What worries me about Social. Social Media Breakfast Club talk

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Last week I presented at the Social Media Breakfast Club event organized in conjunction with Social Media Week and sponsored by Crimson Hexagon. The event was held at the Roger Smith Hotel in midtown. They're a big supporter of everything social and have archived the presentation at Roger Smith Life.

I broke my twenty minute presentation into two parts. In the first I discussed digital darwinism and how digital brands are different from traditional brands based on research conducted by Joe Crump at Razorfish. I then moved onto discussing what worries me about the social space. I raised five concerns and for each concern I polled the audience to understand whether they agreed with me or not. Here are they are, let me know what you think of them.

1. Structure: As I've discussed on the blog before, the way most large organizations are structured and especially their marketing departments hinders their ability to leverage social strategically. It's owned party by PR, Media, the website team, the direct response folks, strategy and sometimes market research too. As a result, it is everyone's step child and doesn't get the attention it deserves. Organizations need to rethink how social fits into their business and where best to place it. I believe they need to organize around the three pillars of marketing - brand, direct response and social influence marketing. The audience at the Social Media Breakfast Club talk agreed with this.

2. Overheating: Social Media in one sense is overheating. There's too much buzz about it, too many vendors, too many offerings, too many consultants and too many promises being made. This year we're going to see consolidation as fewer vendors survive the downturn. We'll all also learn what vendors can really deliver on their promises and which ones aren't strong enough to survive. This will help the space in the long run and hopefully it'll mean better integration with other digital efforts too. For the most part the audience agreed with this though there was interesting comments about what we'll see in 2009.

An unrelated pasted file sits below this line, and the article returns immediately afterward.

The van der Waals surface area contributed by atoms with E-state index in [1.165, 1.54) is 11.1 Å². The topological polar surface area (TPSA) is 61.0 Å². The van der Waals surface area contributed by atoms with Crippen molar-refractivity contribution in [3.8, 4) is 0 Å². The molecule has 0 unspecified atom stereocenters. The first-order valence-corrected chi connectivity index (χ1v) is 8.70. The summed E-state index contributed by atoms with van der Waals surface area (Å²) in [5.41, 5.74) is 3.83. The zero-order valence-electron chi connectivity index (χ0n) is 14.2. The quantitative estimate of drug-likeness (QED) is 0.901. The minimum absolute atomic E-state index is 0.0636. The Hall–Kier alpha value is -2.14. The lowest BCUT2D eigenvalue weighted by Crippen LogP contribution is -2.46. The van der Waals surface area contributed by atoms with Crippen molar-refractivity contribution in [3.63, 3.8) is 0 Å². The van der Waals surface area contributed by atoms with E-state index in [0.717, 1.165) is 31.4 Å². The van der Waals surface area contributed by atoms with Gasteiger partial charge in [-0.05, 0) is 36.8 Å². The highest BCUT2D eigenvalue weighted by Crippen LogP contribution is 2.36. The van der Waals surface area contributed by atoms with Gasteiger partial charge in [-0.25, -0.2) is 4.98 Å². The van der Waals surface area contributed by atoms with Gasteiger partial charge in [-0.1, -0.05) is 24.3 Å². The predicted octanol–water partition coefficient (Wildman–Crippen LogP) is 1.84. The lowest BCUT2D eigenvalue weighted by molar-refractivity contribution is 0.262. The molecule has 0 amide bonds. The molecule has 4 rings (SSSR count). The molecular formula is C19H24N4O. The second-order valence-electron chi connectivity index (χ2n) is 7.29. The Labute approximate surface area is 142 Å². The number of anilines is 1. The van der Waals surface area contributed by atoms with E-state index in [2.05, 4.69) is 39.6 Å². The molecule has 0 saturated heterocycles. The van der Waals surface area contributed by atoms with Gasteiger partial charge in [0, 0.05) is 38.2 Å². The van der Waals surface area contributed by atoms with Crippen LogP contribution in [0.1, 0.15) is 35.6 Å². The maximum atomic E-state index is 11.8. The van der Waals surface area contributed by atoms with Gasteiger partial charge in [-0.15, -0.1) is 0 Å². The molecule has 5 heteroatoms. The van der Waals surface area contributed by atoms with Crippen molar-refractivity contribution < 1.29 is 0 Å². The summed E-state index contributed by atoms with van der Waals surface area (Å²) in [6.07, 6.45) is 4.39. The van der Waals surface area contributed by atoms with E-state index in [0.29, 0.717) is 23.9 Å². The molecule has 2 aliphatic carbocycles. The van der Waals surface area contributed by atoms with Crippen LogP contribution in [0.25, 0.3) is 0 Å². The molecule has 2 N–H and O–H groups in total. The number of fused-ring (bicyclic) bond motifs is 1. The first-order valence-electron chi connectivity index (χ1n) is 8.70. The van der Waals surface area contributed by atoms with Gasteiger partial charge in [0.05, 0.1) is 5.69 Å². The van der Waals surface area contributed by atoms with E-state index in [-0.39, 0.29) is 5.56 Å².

3. Budgets tightening: We're in hard times and everybody knows that marketing budgets are tightening. This is going to be a good and a bad thing for social. Good in the sense that marketers are going to be more careful with their spending and they're going to look to social influence marketing to harness the multiplier affect. They'll pay more attention to earned media. Bad in the sense that marketers will be more revenue centric and even more direct response oriented. Encouraging them to think more broadly and take a few risks maybe challenging at times. There was general agreement here too though many in the room saw this as a big opportunity.

4. Sentiment Clarity: The brand monitoring space is crowded with several large players like Cymfony, Visible Technologies, Umbria, Neilsen Buzzmetrics and Motivequest. Each one very strong in its own right and they're doing their bit to move the category forward. However, there's one very important unanswered question. Are the insights derived from brand and conversation monitoring statistically significant? Do they represent an accurate sample of the population for a given category? That's something that every vendor needs to answer when they recommend using brand monitoring to drive consumer insights. When using these tools for PR purposes its less of a question. This was a little controversial but by an large there was agreement and some of the vendors present felt this wouldn't be hard to do at all.